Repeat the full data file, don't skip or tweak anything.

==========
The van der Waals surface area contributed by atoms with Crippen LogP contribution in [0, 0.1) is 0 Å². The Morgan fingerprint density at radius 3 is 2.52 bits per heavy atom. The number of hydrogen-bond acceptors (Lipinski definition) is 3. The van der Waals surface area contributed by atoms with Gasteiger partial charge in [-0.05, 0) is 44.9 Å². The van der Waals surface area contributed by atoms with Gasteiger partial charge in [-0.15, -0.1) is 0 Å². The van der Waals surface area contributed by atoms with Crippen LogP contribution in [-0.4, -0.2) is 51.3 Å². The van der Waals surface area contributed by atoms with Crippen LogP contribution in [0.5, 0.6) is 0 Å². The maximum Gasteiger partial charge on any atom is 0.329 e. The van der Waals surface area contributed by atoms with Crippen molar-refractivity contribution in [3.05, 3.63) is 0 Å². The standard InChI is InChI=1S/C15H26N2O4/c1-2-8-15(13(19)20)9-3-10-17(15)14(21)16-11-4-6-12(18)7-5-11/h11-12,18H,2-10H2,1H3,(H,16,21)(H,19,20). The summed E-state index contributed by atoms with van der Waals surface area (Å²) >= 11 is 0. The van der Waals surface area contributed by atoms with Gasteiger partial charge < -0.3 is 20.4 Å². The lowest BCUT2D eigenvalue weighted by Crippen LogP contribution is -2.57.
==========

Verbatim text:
The van der Waals surface area contributed by atoms with Crippen LogP contribution in [0, 0.1) is 0 Å². The Morgan fingerprint density at radius 3 is 2.52 bits per heavy atom. The number of hydrogen-bond acceptors (Lipinski definition) is 3. The van der Waals surface area contributed by atoms with Gasteiger partial charge in [-0.05, 0) is 44.9 Å². The van der Waals surface area contributed by atoms with Gasteiger partial charge in [-0.15, -0.1) is 0 Å². The van der Waals surface area contributed by atoms with Crippen LogP contribution in [-0.4, -0.2) is 51.3 Å². The van der Waals surface area contributed by atoms with Crippen LogP contribution in [0.5, 0.6) is 0 Å². The maximum Gasteiger partial charge on any atom is 0.329 e. The van der Waals surface area contributed by atoms with Crippen molar-refractivity contribution in [3.05, 3.63) is 0 Å². The standard InChI is InChI=1S/C15H26N2O4/c1-2-8-15(13(19)20)9-3-10-17(15)14(21)16-11-4-6-12(18)7-5-11/h11-12,18H,2-10H2,1H3,(H,16,21)(H,19,20). The summed E-state index contributed by atoms with van der Waals surface area (Å²) >= 11 is 0. The van der Waals surface area contributed by atoms with Gasteiger partial charge < -0.3 is 20.4 Å². The lowest BCUT2D eigenvalue weighted by Crippen LogP contribution is -2.57.